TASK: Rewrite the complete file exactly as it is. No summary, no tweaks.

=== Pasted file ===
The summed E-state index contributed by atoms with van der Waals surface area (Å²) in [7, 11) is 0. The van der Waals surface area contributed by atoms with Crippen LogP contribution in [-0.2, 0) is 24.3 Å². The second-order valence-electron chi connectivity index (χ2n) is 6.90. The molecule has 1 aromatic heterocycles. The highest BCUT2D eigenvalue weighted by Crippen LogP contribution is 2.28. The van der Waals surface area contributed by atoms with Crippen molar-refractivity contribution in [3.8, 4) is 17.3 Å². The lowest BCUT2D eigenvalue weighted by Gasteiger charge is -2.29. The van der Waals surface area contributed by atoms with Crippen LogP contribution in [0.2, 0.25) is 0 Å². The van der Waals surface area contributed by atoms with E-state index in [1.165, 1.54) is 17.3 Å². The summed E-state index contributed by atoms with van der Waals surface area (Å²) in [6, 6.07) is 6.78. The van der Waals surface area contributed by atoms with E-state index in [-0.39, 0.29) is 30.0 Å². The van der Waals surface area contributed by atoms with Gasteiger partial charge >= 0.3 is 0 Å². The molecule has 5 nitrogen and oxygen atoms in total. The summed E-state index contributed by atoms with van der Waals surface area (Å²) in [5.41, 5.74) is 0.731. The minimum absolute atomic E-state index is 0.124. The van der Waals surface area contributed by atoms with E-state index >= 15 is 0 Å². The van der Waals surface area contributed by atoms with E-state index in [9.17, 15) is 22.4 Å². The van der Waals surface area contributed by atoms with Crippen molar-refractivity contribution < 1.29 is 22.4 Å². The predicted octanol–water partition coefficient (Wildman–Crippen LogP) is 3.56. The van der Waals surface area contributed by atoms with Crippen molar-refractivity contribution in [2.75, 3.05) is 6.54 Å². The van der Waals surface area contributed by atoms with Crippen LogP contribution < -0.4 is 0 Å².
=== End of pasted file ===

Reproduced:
The summed E-state index contributed by atoms with van der Waals surface area (Å²) in [7, 11) is 0. The van der Waals surface area contributed by atoms with Crippen LogP contribution in [-0.2, 0) is 24.3 Å². The second-order valence-electron chi connectivity index (χ2n) is 6.90. The molecule has 1 aromatic heterocycles. The highest BCUT2D eigenvalue weighted by Crippen LogP contribution is 2.28. The van der Waals surface area contributed by atoms with Crippen molar-refractivity contribution in [3.8, 4) is 17.3 Å². The lowest BCUT2D eigenvalue weighted by Gasteiger charge is -2.29. The van der Waals surface area contributed by atoms with Crippen LogP contribution in [0.2, 0.25) is 0 Å². The van der Waals surface area contributed by atoms with E-state index in [1.165, 1.54) is 17.3 Å². The summed E-state index contributed by atoms with van der Waals surface area (Å²) in [6, 6.07) is 6.78. The van der Waals surface area contributed by atoms with E-state index in [-0.39, 0.29) is 30.0 Å². The van der Waals surface area contributed by atoms with Gasteiger partial charge >= 0.3 is 0 Å². The molecule has 5 nitrogen and oxygen atoms in total. The summed E-state index contributed by atoms with van der Waals surface area (Å²) in [5.41, 5.74) is 0.731. The minimum absolute atomic E-state index is 0.124. The van der Waals surface area contributed by atoms with E-state index >= 15 is 0 Å². The van der Waals surface area contributed by atoms with E-state index in [9.17, 15) is 22.4 Å². The van der Waals surface area contributed by atoms with Crippen molar-refractivity contribution < 1.29 is 22.4 Å². The predicted octanol–water partition coefficient (Wildman–Crippen LogP) is 3.56. The van der Waals surface area contributed by atoms with Crippen molar-refractivity contribution in [2.75, 3.05) is 6.54 Å². The van der Waals surface area contributed by atoms with Crippen LogP contribution < -0.4 is 0 Å².